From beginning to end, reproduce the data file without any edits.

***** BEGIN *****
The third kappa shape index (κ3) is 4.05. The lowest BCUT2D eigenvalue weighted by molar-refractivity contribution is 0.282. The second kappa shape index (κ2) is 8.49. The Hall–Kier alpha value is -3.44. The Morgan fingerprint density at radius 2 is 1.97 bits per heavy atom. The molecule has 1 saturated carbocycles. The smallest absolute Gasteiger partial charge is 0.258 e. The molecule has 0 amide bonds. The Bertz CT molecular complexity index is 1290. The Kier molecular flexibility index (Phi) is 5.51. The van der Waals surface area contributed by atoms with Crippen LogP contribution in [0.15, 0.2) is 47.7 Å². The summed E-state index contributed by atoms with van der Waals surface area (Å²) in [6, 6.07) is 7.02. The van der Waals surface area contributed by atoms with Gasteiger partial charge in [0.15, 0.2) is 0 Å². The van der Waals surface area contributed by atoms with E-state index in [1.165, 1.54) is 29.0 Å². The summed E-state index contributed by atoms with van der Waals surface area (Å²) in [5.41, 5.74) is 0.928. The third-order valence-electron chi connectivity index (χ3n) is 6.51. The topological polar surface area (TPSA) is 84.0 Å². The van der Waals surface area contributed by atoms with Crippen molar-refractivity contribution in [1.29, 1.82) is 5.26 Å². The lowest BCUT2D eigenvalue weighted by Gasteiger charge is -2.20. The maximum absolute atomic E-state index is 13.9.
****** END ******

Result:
The third kappa shape index (κ3) is 4.05. The lowest BCUT2D eigenvalue weighted by molar-refractivity contribution is 0.282. The second kappa shape index (κ2) is 8.49. The Hall–Kier alpha value is -3.44. The Morgan fingerprint density at radius 2 is 1.97 bits per heavy atom. The molecule has 1 saturated carbocycles. The smallest absolute Gasteiger partial charge is 0.258 e. The molecule has 0 amide bonds. The Bertz CT molecular complexity index is 1290. The Kier molecular flexibility index (Phi) is 5.51. The van der Waals surface area contributed by atoms with Crippen LogP contribution in [0.15, 0.2) is 47.7 Å². The summed E-state index contributed by atoms with van der Waals surface area (Å²) in [6, 6.07) is 7.02. The van der Waals surface area contributed by atoms with Gasteiger partial charge in [0.15, 0.2) is 0 Å². The van der Waals surface area contributed by atoms with E-state index in [1.165, 1.54) is 29.0 Å². The summed E-state index contributed by atoms with van der Waals surface area (Å²) in [5.41, 5.74) is 0.928. The third-order valence-electron chi connectivity index (χ3n) is 6.51. The topological polar surface area (TPSA) is 84.0 Å². The van der Waals surface area contributed by atoms with Crippen molar-refractivity contribution in [1.29, 1.82) is 5.26 Å². The lowest BCUT2D eigenvalue weighted by Gasteiger charge is -2.20. The maximum absolute atomic E-state index is 13.9.